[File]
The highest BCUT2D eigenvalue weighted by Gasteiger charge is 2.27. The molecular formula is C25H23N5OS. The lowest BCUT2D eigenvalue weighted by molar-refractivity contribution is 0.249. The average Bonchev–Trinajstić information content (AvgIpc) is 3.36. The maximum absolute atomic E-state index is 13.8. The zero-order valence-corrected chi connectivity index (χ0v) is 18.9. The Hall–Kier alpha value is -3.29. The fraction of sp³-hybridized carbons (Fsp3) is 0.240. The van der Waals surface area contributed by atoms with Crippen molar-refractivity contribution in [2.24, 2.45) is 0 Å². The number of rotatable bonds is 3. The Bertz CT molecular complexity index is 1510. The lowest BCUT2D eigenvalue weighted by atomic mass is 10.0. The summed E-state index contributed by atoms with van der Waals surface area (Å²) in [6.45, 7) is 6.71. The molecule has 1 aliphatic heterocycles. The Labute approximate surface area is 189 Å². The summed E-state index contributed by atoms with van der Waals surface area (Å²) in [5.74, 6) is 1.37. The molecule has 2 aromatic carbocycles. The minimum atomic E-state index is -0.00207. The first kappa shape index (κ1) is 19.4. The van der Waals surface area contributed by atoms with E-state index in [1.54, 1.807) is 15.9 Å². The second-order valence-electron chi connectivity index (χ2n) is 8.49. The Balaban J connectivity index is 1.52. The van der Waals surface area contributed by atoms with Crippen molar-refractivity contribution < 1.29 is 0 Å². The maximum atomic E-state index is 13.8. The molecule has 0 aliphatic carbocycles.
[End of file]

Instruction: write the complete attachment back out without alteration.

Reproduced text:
The highest BCUT2D eigenvalue weighted by Gasteiger charge is 2.27. The molecular formula is C25H23N5OS. The lowest BCUT2D eigenvalue weighted by molar-refractivity contribution is 0.249. The average Bonchev–Trinajstić information content (AvgIpc) is 3.36. The maximum absolute atomic E-state index is 13.8. The zero-order valence-corrected chi connectivity index (χ0v) is 18.9. The Hall–Kier alpha value is -3.29. The fraction of sp³-hybridized carbons (Fsp3) is 0.240. The van der Waals surface area contributed by atoms with Crippen molar-refractivity contribution in [2.24, 2.45) is 0 Å². The number of rotatable bonds is 3. The Bertz CT molecular complexity index is 1510. The lowest BCUT2D eigenvalue weighted by atomic mass is 10.0. The summed E-state index contributed by atoms with van der Waals surface area (Å²) in [6.45, 7) is 6.71. The molecule has 1 aliphatic heterocycles. The Labute approximate surface area is 189 Å². The summed E-state index contributed by atoms with van der Waals surface area (Å²) in [5.74, 6) is 1.37. The molecule has 2 aromatic carbocycles. The minimum atomic E-state index is -0.00207. The first kappa shape index (κ1) is 19.4. The van der Waals surface area contributed by atoms with E-state index in [1.54, 1.807) is 15.9 Å². The second-order valence-electron chi connectivity index (χ2n) is 8.49. The Balaban J connectivity index is 1.52. The van der Waals surface area contributed by atoms with Crippen molar-refractivity contribution < 1.29 is 0 Å². The maximum atomic E-state index is 13.8. The molecule has 0 aliphatic carbocycles.